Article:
On October 19, the United Kingdom unveiled its Strategic Defence Review – the first such review since 1998 – outlining much anticipated cuts to the British military and defence budget. As a means of reducing Britain’s mounting budget deficit, the Treasury Department recommended a 10% reduction in British military spending over the next four years. In the weeks running up to this review, critics argued that it was undertaken in haste and driven by fiscal rather than strategic considerations. As such, many analysts feared that military cuts would jeopardize British security by undercutting military operations in Afghanistan and projecting an image of weakness to the Taliban, al-Qaeda and the Islamist regime in Iran. Some went as far as to suggest – in a familiar British fashion – that the Strategic Defence Review would the blueprint of British decline.
Highlighting American skepticism, both Secretary of State Hilary Clinton as well as Secretary of Defense Robert Gates voiced concern about the impact that these budgetary cuts would have on international peace and security. Speaking to the BBC, Clinton stated that severe cuts to British military spending could damage the North Atlantic Alliance and undermine NATO operations in Afghanistan. At a NATO meeting in Brussels on October 15, Gates echoed this position: “…as nations deal with their economic problems, we must guard against the hollowing out of the Alliance’s military capability by spending reductions that cut too far into muscle.” In the face of this diplomatic pressure, David Cameron’s government was tasked with striking a balance between fiscal austerity and continued military prowess.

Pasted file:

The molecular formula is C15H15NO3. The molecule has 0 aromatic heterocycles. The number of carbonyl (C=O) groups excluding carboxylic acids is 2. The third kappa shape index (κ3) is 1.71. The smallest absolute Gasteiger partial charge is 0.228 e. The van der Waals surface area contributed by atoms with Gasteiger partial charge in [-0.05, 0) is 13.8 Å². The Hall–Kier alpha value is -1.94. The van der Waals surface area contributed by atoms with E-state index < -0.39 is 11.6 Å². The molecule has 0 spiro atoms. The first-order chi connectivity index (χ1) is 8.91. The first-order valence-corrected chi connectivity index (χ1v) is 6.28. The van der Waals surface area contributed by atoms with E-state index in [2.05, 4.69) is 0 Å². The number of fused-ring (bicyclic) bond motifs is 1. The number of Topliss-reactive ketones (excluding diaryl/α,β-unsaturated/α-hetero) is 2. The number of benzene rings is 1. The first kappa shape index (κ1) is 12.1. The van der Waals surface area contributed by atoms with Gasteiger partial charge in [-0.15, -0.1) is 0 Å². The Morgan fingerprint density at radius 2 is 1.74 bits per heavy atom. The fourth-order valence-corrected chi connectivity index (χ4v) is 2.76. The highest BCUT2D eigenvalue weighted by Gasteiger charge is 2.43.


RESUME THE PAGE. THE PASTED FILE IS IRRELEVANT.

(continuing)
While London publicly acknowledged the need to trim fat, at the end of the day Cameron was unable to stomach the consequences of the Treasury’s recommendations, opting instead for a 7.5% cut to military and defence spending. As a result, Britain will scrape nearly half of its armored tanks and a third of its biggest artillery guns. The British military will be able to maintain a 7,000 strong permanent brigade in the field (compared to the 9,500 currently in Afghanistan) and deliver an intervention force of 30,000 (down from the 45,000 British troops that took part in the invasion of Iraq in 2003). The British Air Force and Navy will each slash 5,000 personnel over the next four years, while the Ministry of Defence will cut 25,000 civilian staff from its payroll. However, with international terrorism, weapons of mass destruction and cyber warfare being sited as prevalent security concerns, the review also earmarked funding increases to the British Special Forces, beefed up cyber-attack defences, as well as the British intelligence and security services. As stated in the Economist, “Britain may not be quite so gung-ho about throwing itself into every scrap…but this review should be seen more as a tactical retreat than surrender.”